Some work might have to be done to minimize the amount of data that gets transferred when saving and loading, but that's about it. I'm sure if you compress your 100MB Slide Decks file you'll find it much easier to send over!
Seriously, all that cloud stuff is overrated nonsense. There's some areas where it might sense, but stop trying to put every fucking thing on the cloud.
It just doesn't work. End of story.
True, companies will encourage voluntarily uploading your stuff to their computers. Why shouldn't they? Just like they solicit your email address, track your movements, snarf your smartphone address book and other neat tricks. There's value in getting that info.
That doesn't mean everyone is going to fall for it. Some will, no doubt.
But GB's are getting cheaper every day. And not just for "cloud providers". How many terbaytes does one person need? You can fit your whole life's worth of data onto today's capacities of consumer digital storage.
Are we to imagine a future where consumers cannot purchase storage media? What drugs are you on?
The web is brittle. It's but one of many things that can be run over IP. You web-fanatics crack me up.
Are we to imagine a future where consumers cannot purchase storage media?
My bet is within 3 years we'll reach the threshold where it might as well be worth it to store files online rather download them and store them permanently on hard drives on a computer running constantly in your home.
How does "it is getting harder and slower to move large files over the net" lead to the conclusion "therefore we should store all our large files on the net and retrieve them whenever we want, rather than keep them on local media with negligible latency and huge storage space"?
If at this point, there is no local storage, and it's stored in the cloud, you need to pay the bandwidth price every time you wish to view it, rather just on taking possession.
This particular example, about Canada increasing bandwidth charges, actually works against your argument.
Sure, some data won't need to make it to the client, but that's mostly only true if your a scientist, or otherwise run computation on data, but that's hardly the case for the general person.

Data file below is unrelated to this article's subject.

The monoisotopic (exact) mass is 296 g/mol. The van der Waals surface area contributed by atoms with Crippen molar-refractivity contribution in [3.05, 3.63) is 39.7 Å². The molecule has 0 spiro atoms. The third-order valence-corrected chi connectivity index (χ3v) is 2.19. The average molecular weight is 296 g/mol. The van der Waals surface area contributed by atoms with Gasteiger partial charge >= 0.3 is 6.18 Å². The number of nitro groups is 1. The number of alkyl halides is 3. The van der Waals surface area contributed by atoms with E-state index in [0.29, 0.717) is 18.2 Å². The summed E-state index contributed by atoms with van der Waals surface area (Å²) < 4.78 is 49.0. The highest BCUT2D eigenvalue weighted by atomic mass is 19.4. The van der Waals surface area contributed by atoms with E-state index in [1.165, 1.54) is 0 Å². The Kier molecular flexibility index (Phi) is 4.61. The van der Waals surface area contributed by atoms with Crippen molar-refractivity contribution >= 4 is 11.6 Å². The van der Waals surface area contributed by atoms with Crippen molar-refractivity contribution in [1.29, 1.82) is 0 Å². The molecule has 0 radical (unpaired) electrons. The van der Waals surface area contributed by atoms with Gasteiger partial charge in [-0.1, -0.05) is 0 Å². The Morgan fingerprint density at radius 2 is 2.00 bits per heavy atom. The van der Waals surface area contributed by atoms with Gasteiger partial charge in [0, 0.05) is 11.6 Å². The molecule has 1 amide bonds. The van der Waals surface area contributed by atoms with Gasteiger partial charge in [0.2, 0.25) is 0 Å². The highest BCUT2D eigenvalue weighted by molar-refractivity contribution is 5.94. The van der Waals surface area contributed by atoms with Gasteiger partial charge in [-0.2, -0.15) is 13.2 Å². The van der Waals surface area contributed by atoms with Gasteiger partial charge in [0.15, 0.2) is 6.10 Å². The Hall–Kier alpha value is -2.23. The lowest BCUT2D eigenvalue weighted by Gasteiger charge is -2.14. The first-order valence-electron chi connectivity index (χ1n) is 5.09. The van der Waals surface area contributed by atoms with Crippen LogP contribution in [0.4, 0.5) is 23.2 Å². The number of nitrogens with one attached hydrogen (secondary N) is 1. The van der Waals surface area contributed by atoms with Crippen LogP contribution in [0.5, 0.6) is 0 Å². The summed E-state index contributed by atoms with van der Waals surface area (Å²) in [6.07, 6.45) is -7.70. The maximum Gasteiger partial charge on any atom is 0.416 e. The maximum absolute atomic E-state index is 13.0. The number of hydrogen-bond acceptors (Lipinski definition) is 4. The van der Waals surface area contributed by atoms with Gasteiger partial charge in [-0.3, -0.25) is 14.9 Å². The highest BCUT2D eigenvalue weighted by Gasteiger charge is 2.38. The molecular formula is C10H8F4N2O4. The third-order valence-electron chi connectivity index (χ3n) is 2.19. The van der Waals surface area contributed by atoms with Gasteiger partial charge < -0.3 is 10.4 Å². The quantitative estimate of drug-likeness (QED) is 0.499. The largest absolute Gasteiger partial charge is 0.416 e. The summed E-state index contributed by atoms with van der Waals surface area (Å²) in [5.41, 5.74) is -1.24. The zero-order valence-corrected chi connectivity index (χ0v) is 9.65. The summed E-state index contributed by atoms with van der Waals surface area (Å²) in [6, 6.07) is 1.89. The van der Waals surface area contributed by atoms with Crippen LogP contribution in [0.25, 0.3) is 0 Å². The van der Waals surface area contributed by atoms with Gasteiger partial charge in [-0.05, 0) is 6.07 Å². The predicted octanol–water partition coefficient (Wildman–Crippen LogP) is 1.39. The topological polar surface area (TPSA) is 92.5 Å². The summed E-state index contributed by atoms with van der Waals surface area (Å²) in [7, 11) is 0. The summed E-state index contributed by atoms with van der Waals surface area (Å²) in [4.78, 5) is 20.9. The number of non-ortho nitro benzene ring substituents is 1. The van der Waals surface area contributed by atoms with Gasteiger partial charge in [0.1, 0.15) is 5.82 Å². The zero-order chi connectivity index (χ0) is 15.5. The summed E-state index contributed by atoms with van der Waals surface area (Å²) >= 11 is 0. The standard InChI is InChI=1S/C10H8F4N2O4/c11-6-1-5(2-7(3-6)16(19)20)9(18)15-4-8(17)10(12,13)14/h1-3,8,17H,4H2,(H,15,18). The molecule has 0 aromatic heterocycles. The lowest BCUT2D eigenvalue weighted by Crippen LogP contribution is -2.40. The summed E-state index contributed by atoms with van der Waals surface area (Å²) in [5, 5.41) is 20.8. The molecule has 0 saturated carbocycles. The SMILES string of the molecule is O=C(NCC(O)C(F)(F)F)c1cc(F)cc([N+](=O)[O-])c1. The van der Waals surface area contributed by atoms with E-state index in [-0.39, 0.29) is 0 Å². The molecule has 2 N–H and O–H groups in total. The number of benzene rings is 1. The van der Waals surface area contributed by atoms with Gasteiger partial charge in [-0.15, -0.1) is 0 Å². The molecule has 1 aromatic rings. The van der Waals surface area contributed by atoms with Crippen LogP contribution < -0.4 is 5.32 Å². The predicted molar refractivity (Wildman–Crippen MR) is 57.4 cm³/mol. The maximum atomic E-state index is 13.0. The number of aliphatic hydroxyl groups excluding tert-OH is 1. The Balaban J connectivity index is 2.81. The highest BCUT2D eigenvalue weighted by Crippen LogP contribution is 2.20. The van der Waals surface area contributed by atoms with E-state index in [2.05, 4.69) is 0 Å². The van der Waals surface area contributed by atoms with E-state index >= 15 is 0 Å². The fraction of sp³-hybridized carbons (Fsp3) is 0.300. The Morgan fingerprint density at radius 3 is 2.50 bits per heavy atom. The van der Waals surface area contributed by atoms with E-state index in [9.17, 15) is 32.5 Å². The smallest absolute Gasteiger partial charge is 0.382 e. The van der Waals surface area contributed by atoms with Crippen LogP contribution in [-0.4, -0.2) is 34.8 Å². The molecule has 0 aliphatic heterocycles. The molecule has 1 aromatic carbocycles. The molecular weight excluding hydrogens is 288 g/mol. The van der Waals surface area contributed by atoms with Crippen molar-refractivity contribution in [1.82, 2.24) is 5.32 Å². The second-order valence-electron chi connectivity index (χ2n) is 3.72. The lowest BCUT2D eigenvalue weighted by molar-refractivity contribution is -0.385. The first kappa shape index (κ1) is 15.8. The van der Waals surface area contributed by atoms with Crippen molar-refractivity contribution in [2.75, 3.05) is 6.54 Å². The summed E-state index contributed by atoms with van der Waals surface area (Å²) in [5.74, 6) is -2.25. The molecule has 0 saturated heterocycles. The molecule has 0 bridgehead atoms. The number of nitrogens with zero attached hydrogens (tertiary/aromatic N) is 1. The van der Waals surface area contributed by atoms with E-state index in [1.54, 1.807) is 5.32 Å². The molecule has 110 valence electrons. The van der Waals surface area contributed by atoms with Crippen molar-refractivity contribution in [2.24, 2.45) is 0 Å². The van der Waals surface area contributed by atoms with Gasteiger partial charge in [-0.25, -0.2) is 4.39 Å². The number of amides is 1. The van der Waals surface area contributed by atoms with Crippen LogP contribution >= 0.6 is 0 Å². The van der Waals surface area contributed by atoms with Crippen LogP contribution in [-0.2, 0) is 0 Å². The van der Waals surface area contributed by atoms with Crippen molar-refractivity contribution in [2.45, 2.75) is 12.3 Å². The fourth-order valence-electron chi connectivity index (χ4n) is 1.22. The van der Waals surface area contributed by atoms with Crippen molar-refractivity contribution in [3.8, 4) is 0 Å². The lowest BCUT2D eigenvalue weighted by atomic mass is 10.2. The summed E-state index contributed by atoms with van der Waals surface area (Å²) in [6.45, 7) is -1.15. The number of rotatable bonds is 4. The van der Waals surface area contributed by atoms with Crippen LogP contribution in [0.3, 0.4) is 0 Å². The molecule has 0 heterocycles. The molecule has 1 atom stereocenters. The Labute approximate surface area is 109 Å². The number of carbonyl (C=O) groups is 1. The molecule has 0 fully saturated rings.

But what you describe is a networking problem (transit costs of your ISP passed on to you). Not a storage problem.
A "cloud storage" provider is just going to keep the data you store in a datacenter near to you anyway, not halfway around the world. But it's not like keeping your physical stuff with a storage company. You can easily store the data yourself with many more advantages. The marketing teams for "cloud storage" services will no doubt try to convince people otherwise.
If someone (Google, Mozilla) pushed for it, this could be merged with a browser API / VirtualBox for speed and completeness, and you could download a paused machine with state.
It's not happening now, but it's possible already.
Inferno IE4 plugin: http://www.vitanuova.com/inferno/plugin/index.html
Lively Kernel: http://www.lively-kernel.org/
Native apps may be toast, but they won't go without a fight.
Clearly you have the religious fervor upon you. Personally I like it when I see the benefits. Currently that's for a subset of my computing tasks. Sharing stuff? Sure. Off-site backup, OK. Most other stuff? I'm happy sticking to the PC model rather than the thin client-mainframe timeshare model.
On the whole, the ability to transparently cache big chunks of data locally turns out to offer a superior user experience in many non insignificant use cases (e.g. Downloading content for later consumption while off grid).
I don't think it's clear that the web approach will win out, and I certainly think it will not be settled in three years. And photo and video libraries (which are popular and growing faster than bandwidth or storage) aren't going to the cloud any time soon.
Until mobile browsers have access to the full range of hardware on a device (camera, microphone), native apps will have an edge. Example: camera/pictures - ios doesn't allow camera/cameraroll access from the browser, android does, and wp7 used to but removed it. If you want to offer people a way to send you pictures from your app, it's gotta be native for now.
I'm not saying you're wrong, just that similar predictions haven't panned out in the past.
The web is for documents.
Want to make a bet? Name your stakes.
If I recall correctly, Aura also serves as a real proper full window manager and already has support for Wayland too!
To clarify, I don't think it's a coincidence and I think Google employees probably submitted these.
If you look at the posters' profiles you can see where they both work. (Neither is currently a Google employee.)
They were both worthy of submission IMO.
(The Douglas Crockford post more than this one though.)